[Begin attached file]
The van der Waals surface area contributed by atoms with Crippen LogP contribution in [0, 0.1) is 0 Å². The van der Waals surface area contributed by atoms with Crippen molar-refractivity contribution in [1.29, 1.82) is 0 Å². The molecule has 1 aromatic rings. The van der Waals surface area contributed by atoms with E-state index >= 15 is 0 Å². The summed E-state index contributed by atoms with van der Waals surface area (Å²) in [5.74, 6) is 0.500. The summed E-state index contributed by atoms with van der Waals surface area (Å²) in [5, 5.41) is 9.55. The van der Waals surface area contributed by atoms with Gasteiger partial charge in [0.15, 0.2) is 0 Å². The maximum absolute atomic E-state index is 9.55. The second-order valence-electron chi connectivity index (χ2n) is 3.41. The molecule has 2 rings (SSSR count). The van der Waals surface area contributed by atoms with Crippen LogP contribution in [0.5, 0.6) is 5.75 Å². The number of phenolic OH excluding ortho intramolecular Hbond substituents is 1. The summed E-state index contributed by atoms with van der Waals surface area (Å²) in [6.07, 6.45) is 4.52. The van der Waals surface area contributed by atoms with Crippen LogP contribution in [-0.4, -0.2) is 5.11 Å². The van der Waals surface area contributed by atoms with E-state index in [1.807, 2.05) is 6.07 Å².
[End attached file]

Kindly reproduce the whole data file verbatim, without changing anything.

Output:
The van der Waals surface area contributed by atoms with Crippen LogP contribution in [0, 0.1) is 0 Å². The van der Waals surface area contributed by atoms with Crippen molar-refractivity contribution in [1.29, 1.82) is 0 Å². The molecule has 1 aromatic rings. The van der Waals surface area contributed by atoms with E-state index >= 15 is 0 Å². The summed E-state index contributed by atoms with van der Waals surface area (Å²) in [5.74, 6) is 0.500. The summed E-state index contributed by atoms with van der Waals surface area (Å²) in [5, 5.41) is 9.55. The van der Waals surface area contributed by atoms with Gasteiger partial charge in [0.15, 0.2) is 0 Å². The maximum absolute atomic E-state index is 9.55. The second-order valence-electron chi connectivity index (χ2n) is 3.41. The molecule has 2 rings (SSSR count). The van der Waals surface area contributed by atoms with Crippen LogP contribution in [0.5, 0.6) is 5.75 Å². The number of phenolic OH excluding ortho intramolecular Hbond substituents is 1. The summed E-state index contributed by atoms with van der Waals surface area (Å²) in [6.07, 6.45) is 4.52. The van der Waals surface area contributed by atoms with Crippen LogP contribution in [-0.4, -0.2) is 5.11 Å². The van der Waals surface area contributed by atoms with E-state index in [1.807, 2.05) is 6.07 Å².